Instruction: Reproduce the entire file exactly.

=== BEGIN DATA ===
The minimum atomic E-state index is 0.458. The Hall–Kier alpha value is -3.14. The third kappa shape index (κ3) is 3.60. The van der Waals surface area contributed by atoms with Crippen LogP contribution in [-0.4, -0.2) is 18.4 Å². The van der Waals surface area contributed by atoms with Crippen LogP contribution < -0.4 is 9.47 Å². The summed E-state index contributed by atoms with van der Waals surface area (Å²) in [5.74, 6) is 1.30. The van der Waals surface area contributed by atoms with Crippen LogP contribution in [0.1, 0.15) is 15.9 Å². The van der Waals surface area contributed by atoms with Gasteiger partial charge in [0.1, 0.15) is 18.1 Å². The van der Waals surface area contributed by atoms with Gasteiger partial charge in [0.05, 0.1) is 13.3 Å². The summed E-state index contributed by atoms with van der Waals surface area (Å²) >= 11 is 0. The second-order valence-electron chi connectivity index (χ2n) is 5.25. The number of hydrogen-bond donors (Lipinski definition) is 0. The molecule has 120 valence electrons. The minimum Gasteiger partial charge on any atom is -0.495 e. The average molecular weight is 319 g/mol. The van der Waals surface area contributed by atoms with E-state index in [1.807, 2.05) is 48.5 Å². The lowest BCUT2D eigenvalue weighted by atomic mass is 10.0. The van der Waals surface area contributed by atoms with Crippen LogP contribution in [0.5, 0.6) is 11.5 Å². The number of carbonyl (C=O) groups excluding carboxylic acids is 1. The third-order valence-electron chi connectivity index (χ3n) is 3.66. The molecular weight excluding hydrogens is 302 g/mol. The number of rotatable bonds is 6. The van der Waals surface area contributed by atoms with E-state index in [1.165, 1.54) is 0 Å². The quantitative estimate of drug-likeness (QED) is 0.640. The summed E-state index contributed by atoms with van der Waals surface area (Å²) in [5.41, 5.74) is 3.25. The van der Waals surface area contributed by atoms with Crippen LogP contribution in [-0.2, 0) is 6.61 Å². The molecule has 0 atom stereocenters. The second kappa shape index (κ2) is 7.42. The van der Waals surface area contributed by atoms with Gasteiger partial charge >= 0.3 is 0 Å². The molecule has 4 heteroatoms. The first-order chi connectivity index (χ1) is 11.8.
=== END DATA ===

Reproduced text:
The minimum atomic E-state index is 0.458. The Hall–Kier alpha value is -3.14. The third kappa shape index (κ3) is 3.60. The van der Waals surface area contributed by atoms with Crippen LogP contribution in [-0.4, -0.2) is 18.4 Å². The van der Waals surface area contributed by atoms with Crippen LogP contribution < -0.4 is 9.47 Å². The summed E-state index contributed by atoms with van der Waals surface area (Å²) in [5.74, 6) is 1.30. The van der Waals surface area contributed by atoms with Crippen LogP contribution in [0.1, 0.15) is 15.9 Å². The van der Waals surface area contributed by atoms with Gasteiger partial charge in [0.1, 0.15) is 18.1 Å². The van der Waals surface area contributed by atoms with Gasteiger partial charge in [0.05, 0.1) is 13.3 Å². The summed E-state index contributed by atoms with van der Waals surface area (Å²) >= 11 is 0. The second-order valence-electron chi connectivity index (χ2n) is 5.25. The number of hydrogen-bond donors (Lipinski definition) is 0. The molecule has 120 valence electrons. The minimum Gasteiger partial charge on any atom is -0.495 e. The average molecular weight is 319 g/mol. The van der Waals surface area contributed by atoms with E-state index in [1.807, 2.05) is 48.5 Å². The lowest BCUT2D eigenvalue weighted by atomic mass is 10.0. The van der Waals surface area contributed by atoms with Crippen LogP contribution in [0.5, 0.6) is 11.5 Å². The number of carbonyl (C=O) groups excluding carboxylic acids is 1. The third-order valence-electron chi connectivity index (χ3n) is 3.66. The molecular weight excluding hydrogens is 302 g/mol. The number of rotatable bonds is 6. The van der Waals surface area contributed by atoms with E-state index in [1.165, 1.54) is 0 Å². The quantitative estimate of drug-likeness (QED) is 0.640. The summed E-state index contributed by atoms with van der Waals surface area (Å²) in [5.41, 5.74) is 3.25. The van der Waals surface area contributed by atoms with Crippen LogP contribution in [-0.2, 0) is 6.61 Å². The molecule has 0 atom stereocenters. The second kappa shape index (κ2) is 7.42. The van der Waals surface area contributed by atoms with Gasteiger partial charge >= 0.3 is 0 Å². The molecule has 4 heteroatoms. The first-order chi connectivity index (χ1) is 11.8.